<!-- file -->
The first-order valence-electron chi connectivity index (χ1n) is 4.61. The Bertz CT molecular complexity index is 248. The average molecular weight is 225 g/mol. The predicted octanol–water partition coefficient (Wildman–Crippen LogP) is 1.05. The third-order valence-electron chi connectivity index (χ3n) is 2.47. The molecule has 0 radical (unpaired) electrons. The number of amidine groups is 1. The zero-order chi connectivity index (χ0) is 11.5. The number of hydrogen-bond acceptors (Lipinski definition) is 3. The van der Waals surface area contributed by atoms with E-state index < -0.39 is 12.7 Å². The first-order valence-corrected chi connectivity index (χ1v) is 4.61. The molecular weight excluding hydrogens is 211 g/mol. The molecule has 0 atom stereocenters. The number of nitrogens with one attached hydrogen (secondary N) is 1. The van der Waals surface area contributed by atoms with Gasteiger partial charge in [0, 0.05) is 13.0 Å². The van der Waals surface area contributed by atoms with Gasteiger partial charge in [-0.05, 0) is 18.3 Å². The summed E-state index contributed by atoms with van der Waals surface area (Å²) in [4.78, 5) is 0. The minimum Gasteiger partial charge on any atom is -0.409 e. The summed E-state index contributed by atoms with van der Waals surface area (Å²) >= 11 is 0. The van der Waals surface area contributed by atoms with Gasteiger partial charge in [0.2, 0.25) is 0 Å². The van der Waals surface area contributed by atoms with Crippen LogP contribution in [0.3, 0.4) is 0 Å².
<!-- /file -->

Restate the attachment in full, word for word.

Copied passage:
The first-order valence-electron chi connectivity index (χ1n) is 4.61. The Bertz CT molecular complexity index is 248. The average molecular weight is 225 g/mol. The predicted octanol–water partition coefficient (Wildman–Crippen LogP) is 1.05. The third-order valence-electron chi connectivity index (χ3n) is 2.47. The molecule has 0 radical (unpaired) electrons. The number of amidine groups is 1. The zero-order chi connectivity index (χ0) is 11.5. The number of hydrogen-bond acceptors (Lipinski definition) is 3. The van der Waals surface area contributed by atoms with E-state index < -0.39 is 12.7 Å². The first-order valence-corrected chi connectivity index (χ1v) is 4.61. The molecular weight excluding hydrogens is 211 g/mol. The molecule has 0 atom stereocenters. The number of nitrogens with one attached hydrogen (secondary N) is 1. The van der Waals surface area contributed by atoms with Gasteiger partial charge in [0, 0.05) is 13.0 Å². The van der Waals surface area contributed by atoms with Gasteiger partial charge in [-0.05, 0) is 18.3 Å². The summed E-state index contributed by atoms with van der Waals surface area (Å²) in [4.78, 5) is 0. The minimum Gasteiger partial charge on any atom is -0.409 e. The summed E-state index contributed by atoms with van der Waals surface area (Å²) >= 11 is 0. The van der Waals surface area contributed by atoms with Gasteiger partial charge in [0.2, 0.25) is 0 Å². The van der Waals surface area contributed by atoms with Crippen LogP contribution in [0.3, 0.4) is 0 Å².